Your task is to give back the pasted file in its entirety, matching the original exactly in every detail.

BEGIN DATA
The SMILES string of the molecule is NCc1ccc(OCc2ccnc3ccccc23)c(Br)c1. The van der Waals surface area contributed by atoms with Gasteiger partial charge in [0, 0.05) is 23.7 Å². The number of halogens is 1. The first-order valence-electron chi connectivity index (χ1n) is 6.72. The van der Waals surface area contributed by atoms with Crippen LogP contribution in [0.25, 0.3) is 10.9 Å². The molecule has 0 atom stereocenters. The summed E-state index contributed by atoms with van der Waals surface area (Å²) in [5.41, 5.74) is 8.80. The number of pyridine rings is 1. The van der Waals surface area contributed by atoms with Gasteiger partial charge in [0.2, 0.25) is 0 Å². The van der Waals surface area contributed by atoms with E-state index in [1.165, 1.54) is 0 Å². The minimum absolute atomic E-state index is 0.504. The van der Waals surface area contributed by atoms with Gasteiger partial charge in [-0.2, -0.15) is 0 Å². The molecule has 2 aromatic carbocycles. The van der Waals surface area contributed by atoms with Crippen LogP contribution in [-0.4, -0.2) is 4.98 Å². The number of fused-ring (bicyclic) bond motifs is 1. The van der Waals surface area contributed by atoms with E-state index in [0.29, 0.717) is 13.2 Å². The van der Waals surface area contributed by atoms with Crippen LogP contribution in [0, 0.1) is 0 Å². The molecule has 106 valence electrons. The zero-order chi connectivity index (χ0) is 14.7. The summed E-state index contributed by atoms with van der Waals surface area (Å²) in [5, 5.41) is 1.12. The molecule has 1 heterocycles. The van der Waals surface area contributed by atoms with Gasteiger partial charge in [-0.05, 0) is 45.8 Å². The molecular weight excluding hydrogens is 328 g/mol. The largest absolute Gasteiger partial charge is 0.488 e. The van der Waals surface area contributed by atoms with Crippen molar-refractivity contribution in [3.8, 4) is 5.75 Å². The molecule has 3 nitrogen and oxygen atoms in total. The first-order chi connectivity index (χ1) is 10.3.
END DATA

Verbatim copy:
The SMILES string of the molecule is NCc1ccc(OCc2ccnc3ccccc23)c(Br)c1. The van der Waals surface area contributed by atoms with Gasteiger partial charge in [0, 0.05) is 23.7 Å². The number of halogens is 1. The first-order valence-electron chi connectivity index (χ1n) is 6.72. The van der Waals surface area contributed by atoms with Crippen LogP contribution in [0.25, 0.3) is 10.9 Å². The molecule has 0 atom stereocenters. The summed E-state index contributed by atoms with van der Waals surface area (Å²) in [5.41, 5.74) is 8.80. The number of pyridine rings is 1. The van der Waals surface area contributed by atoms with Gasteiger partial charge in [0.2, 0.25) is 0 Å². The van der Waals surface area contributed by atoms with E-state index in [1.165, 1.54) is 0 Å². The minimum absolute atomic E-state index is 0.504. The van der Waals surface area contributed by atoms with Gasteiger partial charge in [-0.2, -0.15) is 0 Å². The molecule has 2 aromatic carbocycles. The van der Waals surface area contributed by atoms with Crippen LogP contribution in [-0.4, -0.2) is 4.98 Å². The number of fused-ring (bicyclic) bond motifs is 1. The van der Waals surface area contributed by atoms with E-state index in [0.29, 0.717) is 13.2 Å². The van der Waals surface area contributed by atoms with Crippen LogP contribution in [0, 0.1) is 0 Å². The molecule has 106 valence electrons. The zero-order chi connectivity index (χ0) is 14.7. The summed E-state index contributed by atoms with van der Waals surface area (Å²) in [5, 5.41) is 1.12. The molecule has 1 heterocycles. The van der Waals surface area contributed by atoms with Gasteiger partial charge in [-0.05, 0) is 45.8 Å². The molecular weight excluding hydrogens is 328 g/mol. The largest absolute Gasteiger partial charge is 0.488 e. The van der Waals surface area contributed by atoms with Crippen molar-refractivity contribution in [3.8, 4) is 5.75 Å². The molecule has 3 nitrogen and oxygen atoms in total. The first-order chi connectivity index (χ1) is 10.3.